My ex-wife has a private student loan with Sallie Mae. She has some health issues and is not making payments. They claim I co-signed on the loan, but I do not recall doing so and the loan date was after our divorce (which makes this all the more unlikely). I asked Sallie Mae for proof of my signature on the loan documents, but they have not, as of yet provided them. I hope to straighten this out prior to any sort of a lawsuit, but what rights do they have (if any) to seek garnishment prior to judgment.
Florida law does have a procedure for a creditor to obtain a pre-judgment writ of garnishment. Your question seems to indicate that the creditor has not yet filed suit which must happen before any garnishment. If the loan was after your divorce, is it possible that someone could put your signature on a loan document? In the event that you receive a summons your should hire a lawyer and promptly respond. Good luck.
Generally, a creditor must obtain a judgment before beginning a garnishment but federally-backed student loans are the exception and under federal law, a garnishment can begin without a lawsuit or judgment!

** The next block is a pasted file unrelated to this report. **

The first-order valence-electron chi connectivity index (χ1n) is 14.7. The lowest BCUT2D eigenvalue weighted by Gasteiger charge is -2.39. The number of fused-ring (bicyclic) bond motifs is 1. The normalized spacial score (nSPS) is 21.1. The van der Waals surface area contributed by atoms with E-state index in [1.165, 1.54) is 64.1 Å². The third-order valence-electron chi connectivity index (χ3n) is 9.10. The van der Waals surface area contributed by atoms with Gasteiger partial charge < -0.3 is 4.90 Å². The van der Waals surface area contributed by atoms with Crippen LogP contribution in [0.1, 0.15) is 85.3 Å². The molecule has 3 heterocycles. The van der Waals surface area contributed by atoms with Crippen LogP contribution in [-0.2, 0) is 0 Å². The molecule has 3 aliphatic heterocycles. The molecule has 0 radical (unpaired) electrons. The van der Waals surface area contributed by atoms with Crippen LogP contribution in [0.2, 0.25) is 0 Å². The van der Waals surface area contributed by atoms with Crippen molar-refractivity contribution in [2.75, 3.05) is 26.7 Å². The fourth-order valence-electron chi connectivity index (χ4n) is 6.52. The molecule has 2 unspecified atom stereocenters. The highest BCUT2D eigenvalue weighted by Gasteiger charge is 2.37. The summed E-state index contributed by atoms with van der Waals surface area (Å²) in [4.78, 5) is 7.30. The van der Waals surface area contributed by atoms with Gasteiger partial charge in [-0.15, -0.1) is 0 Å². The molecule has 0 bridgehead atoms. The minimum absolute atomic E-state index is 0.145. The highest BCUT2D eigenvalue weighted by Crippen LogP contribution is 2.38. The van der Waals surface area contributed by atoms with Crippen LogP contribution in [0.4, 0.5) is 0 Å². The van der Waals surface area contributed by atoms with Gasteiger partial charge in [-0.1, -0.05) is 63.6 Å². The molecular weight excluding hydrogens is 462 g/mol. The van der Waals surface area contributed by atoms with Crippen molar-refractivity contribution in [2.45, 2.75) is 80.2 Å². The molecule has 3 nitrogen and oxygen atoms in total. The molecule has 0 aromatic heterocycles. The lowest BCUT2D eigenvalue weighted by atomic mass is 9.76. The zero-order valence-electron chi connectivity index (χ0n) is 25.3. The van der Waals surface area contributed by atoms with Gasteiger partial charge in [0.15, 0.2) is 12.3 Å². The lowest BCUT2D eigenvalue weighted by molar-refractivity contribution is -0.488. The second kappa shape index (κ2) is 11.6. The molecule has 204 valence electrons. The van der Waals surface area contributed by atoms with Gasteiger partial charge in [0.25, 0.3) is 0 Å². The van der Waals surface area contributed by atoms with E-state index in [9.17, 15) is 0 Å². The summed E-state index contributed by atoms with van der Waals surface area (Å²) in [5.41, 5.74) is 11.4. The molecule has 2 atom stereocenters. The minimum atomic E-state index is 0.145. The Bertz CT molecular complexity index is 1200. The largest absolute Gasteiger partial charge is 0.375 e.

Advice on this forum is for informational purposes only and should never be mistaken as a substitute for legal advice. If you are in need of legal advice, you should consult local legal counsel.
I agree with my colleague that Florida law provides for pre-judgment writ of garnishment, but certain conditions must be met. I attached the link to Florida Statute for the conditions. The suit must be filed before a creditor can seek prejudgment writ.
Please note that the above is not intended as legal advice, it is for educational purposes only. No attorney-client relationship is created or is or is intended to be created by my answer. You should contact an attorney in your area to discuss your case.
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